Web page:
The collaboration between the BWS and U.S. National Hurricane Center (NHC) was the first in which the NHC provided detailed hourly intensity estimates and forecasts, based on radar images and other weather data provided by the BWS, prior to the radar going offline as the storm's eyewall came ashore.[26] A storm surge of 2.38 ft (0.73 m) above normal tide was recorded by a U.S National Ocean Service (NOS) station in Eastern Bermuda, while a maximum official rainfall total of 2.91 in (94 mm) fell at the Bermuda Weather Service office.[5] By September 17, 250 customers still remained without power on the island.[29] The commercial fishing industry in Bermuda came to a standstill as Hurricane Paulette, and Hurricane Teddy a week later, impacted the island back-to-back.[30] Paulette and Teddy were also responsible for flooding and coastal erosion impacting several of Bermuda's nature reserves, such as or Spittal Pond Nature Reserve.[31] Several islands of Castle Harbour sustained significant erosion on cliffs, which caused some of the fortified walls to collapse, due to the heavy surf.[31] Residents reported their homes had sustained some damage, but such infrastructural damage was rather minimal, since structures on Bermuda have been built to withstand high wind speeds and other severe weather events, which frequently occur on the island.[26][32] There were no reported casualties or otherwise serious property damage in Bermuda, but many trees and other debris were lofted, blocking roads.[33]

Following the storm, Royal Bermuda Regiment soldiers were deployed to assess damage, clear roads, and provide assistance to affected locals.[34] Bermuda Minister of National Security Renée Ming and Bermuda Premier David Burt appraised the Bermuda Electric Light Company (BELCO) crews, who quickly restored electricity for thousands of customers, and they expressed gratefulness for the lack of damage, due to appropriate preparations for the hurricane, whom the latter described as a "remarkable achievement".[35][36] Overall, damage in Bermuda was estimated at US$50 million.[3]

Other regions

United States

In the United States, swells as high as 10 ft (3 m) affected the East Coast on September 15 and prompted the issuance of several high surf advisories along the coastline.[37] Despite these warnings of high rip current risk by the National Weather Service, a 60-year-old man and his 24 year-old son decided to go swimming in Lavallette, New Jersey and were subsequently caught in a rip current generated by Paulette; the 60 year-old man died after both of them were rescued.[5][38][39] In Folly Beach, South Carolina, a woman and two children were caught in a rip current. One of the children, a six year-old boy, died at a hospital after being rescued, while the woman sustained minor injuries and was taken to the hospital. The eight year-old child's condition was assessed, and doctors concluded that he did not need to be hospitalized.[5][40]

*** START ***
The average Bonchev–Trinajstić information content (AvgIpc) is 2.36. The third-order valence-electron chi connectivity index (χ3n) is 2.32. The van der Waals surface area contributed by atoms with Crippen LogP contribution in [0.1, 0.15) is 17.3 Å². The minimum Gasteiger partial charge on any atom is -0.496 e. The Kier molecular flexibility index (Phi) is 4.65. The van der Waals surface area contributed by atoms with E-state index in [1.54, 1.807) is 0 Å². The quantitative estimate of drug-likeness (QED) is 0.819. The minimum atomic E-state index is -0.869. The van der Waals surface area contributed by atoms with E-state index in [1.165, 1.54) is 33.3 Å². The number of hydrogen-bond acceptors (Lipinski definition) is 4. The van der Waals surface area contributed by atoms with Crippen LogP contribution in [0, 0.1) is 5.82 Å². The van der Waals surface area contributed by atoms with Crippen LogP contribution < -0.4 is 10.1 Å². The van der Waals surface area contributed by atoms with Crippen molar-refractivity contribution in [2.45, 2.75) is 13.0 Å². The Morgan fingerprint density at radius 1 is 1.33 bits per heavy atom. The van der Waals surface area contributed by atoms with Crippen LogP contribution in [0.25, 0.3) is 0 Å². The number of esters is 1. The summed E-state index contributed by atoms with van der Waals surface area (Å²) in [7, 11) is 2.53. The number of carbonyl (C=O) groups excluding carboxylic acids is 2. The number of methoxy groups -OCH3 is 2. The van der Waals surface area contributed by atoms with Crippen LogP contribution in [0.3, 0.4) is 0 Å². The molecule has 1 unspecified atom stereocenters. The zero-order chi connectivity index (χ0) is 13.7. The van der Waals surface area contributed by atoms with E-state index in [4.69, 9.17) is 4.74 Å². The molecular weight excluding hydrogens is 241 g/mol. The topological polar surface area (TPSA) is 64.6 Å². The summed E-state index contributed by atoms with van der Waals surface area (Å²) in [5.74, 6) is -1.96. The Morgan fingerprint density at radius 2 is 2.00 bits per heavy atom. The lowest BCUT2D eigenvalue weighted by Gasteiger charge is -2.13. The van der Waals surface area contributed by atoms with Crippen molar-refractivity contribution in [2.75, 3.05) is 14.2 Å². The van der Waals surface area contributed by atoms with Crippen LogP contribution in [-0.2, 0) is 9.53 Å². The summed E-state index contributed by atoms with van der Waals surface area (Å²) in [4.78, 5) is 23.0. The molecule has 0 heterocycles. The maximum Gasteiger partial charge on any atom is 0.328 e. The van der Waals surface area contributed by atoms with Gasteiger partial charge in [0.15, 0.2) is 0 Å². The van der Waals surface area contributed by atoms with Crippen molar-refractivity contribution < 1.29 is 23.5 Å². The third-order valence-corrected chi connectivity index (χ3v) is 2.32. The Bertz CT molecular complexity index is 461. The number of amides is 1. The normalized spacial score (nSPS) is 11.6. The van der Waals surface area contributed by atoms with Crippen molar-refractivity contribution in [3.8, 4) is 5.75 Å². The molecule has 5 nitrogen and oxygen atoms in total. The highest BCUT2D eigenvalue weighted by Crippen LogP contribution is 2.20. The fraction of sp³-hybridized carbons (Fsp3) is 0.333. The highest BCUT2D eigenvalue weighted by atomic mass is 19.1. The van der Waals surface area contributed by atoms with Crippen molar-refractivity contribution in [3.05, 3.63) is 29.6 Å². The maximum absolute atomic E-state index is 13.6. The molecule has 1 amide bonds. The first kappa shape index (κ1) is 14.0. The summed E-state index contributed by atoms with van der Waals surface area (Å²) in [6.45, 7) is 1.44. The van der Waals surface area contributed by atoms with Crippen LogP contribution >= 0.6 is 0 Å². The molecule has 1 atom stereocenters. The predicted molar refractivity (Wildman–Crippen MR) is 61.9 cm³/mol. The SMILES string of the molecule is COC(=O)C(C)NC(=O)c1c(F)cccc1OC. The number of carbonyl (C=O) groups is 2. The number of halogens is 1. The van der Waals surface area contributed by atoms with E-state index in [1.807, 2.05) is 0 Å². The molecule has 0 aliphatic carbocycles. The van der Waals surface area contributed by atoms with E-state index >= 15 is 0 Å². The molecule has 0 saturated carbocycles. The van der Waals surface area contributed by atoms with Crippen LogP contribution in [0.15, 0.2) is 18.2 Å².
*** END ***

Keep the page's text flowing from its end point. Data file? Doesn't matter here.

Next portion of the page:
Azores

After degenerating into a post-tropical cyclone for the second time, the cyclone led to the issuance of yellow alerts across the Eastern Group and the Central Group of the islands on September 26.[41] Initially, there were also forecasts of Paulette bringing heavy rainfall to Flores and Corvo.[42] Nonetheless, Paulette briefly caused thunderstorms on Santa Maria Island in the Azores before dissipating, prior to impacting any other portions of the country.[43][5]

See also

Notes

  1. ^ This total also includes the time when Paulette was not a tropical cyclone.

References

  1. ^ Foerster, Jim (September 24, 2020). "What Is A Zombie Storm? Another First For The 2020 Hurricane Season". Forbes. Retrieved May 18, 2021.
  2. ^ Zdanowitz, Christina. "'Zombie' Tropical Storm Paulette returns from the dead because it's 2020". CNN. Retrieved May 18, 2021.
  3. ^ a b Global Catastrophe Recap October 2020 (PDF) (Report). Aon. November 11, 2020. Retrieved November 11, 2020.
  4. ^ a b Stewart, Stacy (August 30, 2020). Five-Day Graphical Tropical Weather Outlook. www.nhc.noaa.gov (Report). Miami, Florida: National Hurricane Center. Retrieved September 7, 2020.
  5. ^ a b c d e f g h i j k l m n o p q r s t u v w x y z aa Latto, Andrew (April 1, 2021). Hurricane Paulette (PDF). Tropical Cyclone Report (Report). Miami, Florida: National Hurricane Center. Retrieved May 21, 2021.
  6. ^ Cangialosi, John (September 6, 2020). Two-Day Graphical Tropical Weather Outlook. www.nhc.noaa.gov (Report). Miami, Florida: National Hurricane Center. Retrieved September 7, 2020.
  7. ^ Stewart, Stacy (September 7, 2020). Tropical Depression Seventeen Advisory Number 1. www.nhc.noaa.gov (Report). Miami, Florida: National Hurricane Center. Retrieved September 7, 2020.
  8. ^ Zelinsky, David (September 8, 2020). Tropical Storm Paulette Discussion Number 8. www.nhc.noaa.gov (Report). Miami, Florida: National Hurricane Center. Retrieved September 15, 2020.
  9. ^ Zelinsky, David (September 8, 2020). Tropical Storm Paulette Advisory Number 7. www.nhc.noaa.gov (Report). Miami, Florida: National Hurricane Center. Retrieved September 9, 2020.
  10. ^ Roberts, Dave (September 9, 2020). Tropical Storm Paulette Discussion Number 10. www.nhc.noaa.gov (Report). Miami, Florida: National Hurricane Center. Retrieved September 15, 2020.